If LNG is a ‘bridge’ fuel, how long is the bridge? And, more importantly, where is it leading? Those questions framed discussions at a series of virtual workshops hosted by Gas Fest and Society for Gas as Marine Fuel (SGMF) last week as senior representatives from shipowners, energy majors, bunker operators, port authorities, class societies and technology suppliers explored how to strengthen the framework for clean fuels in shipping.
The socially distanced edition of Gas Fest, now in its 4th year and hosted for the first time by SGMF, comprised interactive online sessions across five areas: infrastructure, design and technology, alternative fuels, communications and defining sustainability. The workshops also featured live graphic facilitation to capture the discussions, a hallmark of Gas Fest since its inception.
“Gas Fest has always delivered honest discussions and real action,” said Mark Bell, General Manager, SGMF. “Although we could not meet physically this year, the virtual workshops showed that the community built around the event remains energised and committed to clearing a smooth and safe path for the increasing uptake of LNG and, as they become viable, other fuels that can contribute to cleaner shipping.”
Debunk(er)ing the myths
In the opening session, participants explored some of the perceptions of LNG as a marine fuel. Comparisons of clean fuel candidates can give the impression that fuels such as green hydrogen, methanol and ammonia are close to commercial availability. In fact they are many years away and LNG is an important first step, offering clear emission advantages today as well as potential for future greenhouse gas emission reductions, either by synthetic methane or bio-LNG – which can be used as drop-in fuels to gradually lower emissions – or to other cryogenic clean fuels.
Shipowners require long-term certainty and the idea of a ‘bridge’ fuel may encourage them to look to future solutions that are not yet ready. Describing LNG instead as an ‘incremental’ fuel that can be gradually made cleaner over the lifecycle of a vessel may provide reassurance that owners’ technology investments will not be stranded.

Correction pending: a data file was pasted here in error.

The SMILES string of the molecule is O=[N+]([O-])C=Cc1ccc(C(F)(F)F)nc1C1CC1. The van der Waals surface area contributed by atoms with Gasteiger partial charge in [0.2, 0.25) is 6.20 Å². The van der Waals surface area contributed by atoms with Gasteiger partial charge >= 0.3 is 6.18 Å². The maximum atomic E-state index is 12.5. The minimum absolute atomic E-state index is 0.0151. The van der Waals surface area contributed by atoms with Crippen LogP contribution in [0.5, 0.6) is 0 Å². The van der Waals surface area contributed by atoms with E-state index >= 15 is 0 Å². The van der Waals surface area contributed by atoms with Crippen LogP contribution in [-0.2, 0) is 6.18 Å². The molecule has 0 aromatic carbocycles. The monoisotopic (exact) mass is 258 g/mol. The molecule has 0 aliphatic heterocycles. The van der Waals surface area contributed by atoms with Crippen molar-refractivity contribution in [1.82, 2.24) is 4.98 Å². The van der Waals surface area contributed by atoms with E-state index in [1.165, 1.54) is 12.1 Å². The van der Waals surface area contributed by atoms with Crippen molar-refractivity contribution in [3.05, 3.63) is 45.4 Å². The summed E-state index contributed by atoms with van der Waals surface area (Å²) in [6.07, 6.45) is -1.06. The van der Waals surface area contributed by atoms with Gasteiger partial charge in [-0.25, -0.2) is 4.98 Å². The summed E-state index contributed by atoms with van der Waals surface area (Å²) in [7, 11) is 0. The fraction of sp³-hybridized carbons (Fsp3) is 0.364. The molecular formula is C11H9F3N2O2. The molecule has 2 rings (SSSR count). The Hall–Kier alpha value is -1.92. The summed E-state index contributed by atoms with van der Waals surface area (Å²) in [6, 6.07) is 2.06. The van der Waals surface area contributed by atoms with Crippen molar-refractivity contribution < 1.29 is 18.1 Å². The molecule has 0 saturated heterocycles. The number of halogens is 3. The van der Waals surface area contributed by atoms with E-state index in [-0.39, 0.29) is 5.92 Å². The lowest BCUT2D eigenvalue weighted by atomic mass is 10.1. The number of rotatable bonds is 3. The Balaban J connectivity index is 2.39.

A similar message could help stimulate the investment in infrastructure needed to enable more widespread use of LNG as marine fuel. A separate session found that perceived uncertainty of returns was holding investors back, with few governments giving clear signals about the long-term future of LNG and few companies prepared to take risks to develop bunkering markets without these cues. This investment is needed to drive infrastructure to the stage where it is capable of serving vessels trading on the spot market, which have no fixed schedule and can only bunker where they are sent.
The infrastructure session also took a deep look at the current state of LNG bunkering. Reducing the cost of LNG bunker vessels was seen as key to encouraging uptake, with designers considering how the next generation of vessels could be made more cost-effective. At the same time, it was agreed that a wider range of bunker vessel sizes will be needed to ensure all vessel sizes are served.
Future fuel ready
The incremental advance towards carbon-neutral fuels is also being noted by technology designers, as described by participants in the alternative fuels sessions. Many are already being asked for concepts that are ‘future fuel ready’ even though some characteristics of these fuels – their emissions on combustion, for example – remain relatively unknown. That pressure represents a ‘palpable change’ over the past year or so in the approach shipowners are taking to investigating future fuel options.
While the pace of investigation is accelerating, shipowners have yet to narrow down the direction of change. Participants revealed that owners are reluctant to eliminate fuel candidates prematurely because of the grave risk of making a wrong decision. Another reason is that shipping may have only a limited influence in which fuels it eventually has access to, with competition for clean fuels coming from national grids and other, bigger, industries. In this context, flexibility, preparedness and willingness to deploy new fuels and technologies is more important than predicting which fuels will be available.
The uncertainty of the future fuel outlook again highlights the challenge for LNG’s label as a ‘bridging’ fuel. While clean fuels of the future – i.e. the ‘end of the bridge’ – are not clear, LNG offers immediate emission advantages today and the potential to incrementally improve environmental impact.
The Gas Fest community, comprising around 150 targeted participants representing over 50 organisations, across the gas as marine fuel value chain, are committed to regular virtual meetings whilst hoping for an in-person meeting in July 2021 in Barcelona.